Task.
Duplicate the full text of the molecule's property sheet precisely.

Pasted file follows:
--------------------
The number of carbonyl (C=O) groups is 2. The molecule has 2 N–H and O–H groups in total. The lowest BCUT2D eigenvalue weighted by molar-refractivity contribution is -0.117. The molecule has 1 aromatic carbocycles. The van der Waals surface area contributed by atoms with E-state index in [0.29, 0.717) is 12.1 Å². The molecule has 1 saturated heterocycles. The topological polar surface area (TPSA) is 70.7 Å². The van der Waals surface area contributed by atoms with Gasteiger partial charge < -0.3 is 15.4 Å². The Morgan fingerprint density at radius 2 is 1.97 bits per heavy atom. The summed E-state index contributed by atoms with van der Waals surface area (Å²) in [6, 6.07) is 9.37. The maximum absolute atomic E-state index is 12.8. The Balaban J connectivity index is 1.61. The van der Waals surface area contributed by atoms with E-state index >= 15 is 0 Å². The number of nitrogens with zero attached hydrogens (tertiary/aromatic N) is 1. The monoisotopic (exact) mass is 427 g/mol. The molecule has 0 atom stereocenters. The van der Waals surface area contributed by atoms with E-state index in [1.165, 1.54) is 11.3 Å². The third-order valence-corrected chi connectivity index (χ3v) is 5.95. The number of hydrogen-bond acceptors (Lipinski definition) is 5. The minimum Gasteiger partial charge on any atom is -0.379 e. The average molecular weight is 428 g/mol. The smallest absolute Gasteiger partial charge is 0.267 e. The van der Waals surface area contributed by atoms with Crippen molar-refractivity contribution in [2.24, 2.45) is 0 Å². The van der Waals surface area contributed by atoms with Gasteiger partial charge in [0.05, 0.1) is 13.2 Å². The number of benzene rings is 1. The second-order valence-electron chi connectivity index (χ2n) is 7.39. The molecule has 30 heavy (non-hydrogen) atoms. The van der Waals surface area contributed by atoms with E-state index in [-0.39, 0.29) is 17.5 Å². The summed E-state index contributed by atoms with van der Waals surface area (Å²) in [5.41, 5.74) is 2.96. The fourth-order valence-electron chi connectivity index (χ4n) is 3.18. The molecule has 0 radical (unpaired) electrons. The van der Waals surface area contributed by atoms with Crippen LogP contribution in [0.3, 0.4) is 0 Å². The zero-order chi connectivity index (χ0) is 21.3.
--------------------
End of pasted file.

The number of carbonyl (C=O) groups is 2. The molecule has 2 N–H and O–H groups in total. The lowest BCUT2D eigenvalue weighted by molar-refractivity contribution is -0.117. The molecule has 1 aromatic carbocycles. The van der Waals surface area contributed by atoms with E-state index in [0.29, 0.717) is 12.1 Å². The molecule has 1 saturated heterocycles. The topological polar surface area (TPSA) is 70.7 Å². The van der Waals surface area contributed by atoms with Gasteiger partial charge < -0.3 is 15.4 Å². The Morgan fingerprint density at radius 2 is 1.97 bits per heavy atom. The summed E-state index contributed by atoms with van der Waals surface area (Å²) in [6, 6.07) is 9.37. The maximum absolute atomic E-state index is 12.8. The Balaban J connectivity index is 1.61. The van der Waals surface area contributed by atoms with E-state index >= 15 is 0 Å². The number of nitrogens with zero attached hydrogens (tertiary/aromatic N) is 1. The monoisotopic (exact) mass is 427 g/mol. The molecule has 0 atom stereocenters. The van der Waals surface area contributed by atoms with E-state index in [1.165, 1.54) is 11.3 Å². The third-order valence-corrected chi connectivity index (χ3v) is 5.95. The number of hydrogen-bond acceptors (Lipinski definition) is 5. The minimum Gasteiger partial charge on any atom is -0.379 e. The average molecular weight is 428 g/mol. The smallest absolute Gasteiger partial charge is 0.267 e. The van der Waals surface area contributed by atoms with Crippen molar-refractivity contribution in [2.24, 2.45) is 0 Å². The van der Waals surface area contributed by atoms with Gasteiger partial charge in [0.05, 0.1) is 13.2 Å². The number of benzene rings is 1. The second-order valence-electron chi connectivity index (χ2n) is 7.39. The molecule has 30 heavy (non-hydrogen) atoms. The van der Waals surface area contributed by atoms with E-state index in [-0.39, 0.29) is 17.5 Å². The summed E-state index contributed by atoms with van der Waals surface area (Å²) in [5.41, 5.74) is 2.96. The fourth-order valence-electron chi connectivity index (χ4n) is 3.18. The molecule has 0 radical (unpaired) electrons. The van der Waals surface area contributed by atoms with Crippen LogP contribution in [0.3, 0.4) is 0 Å². The zero-order chi connectivity index (χ0) is 21.3.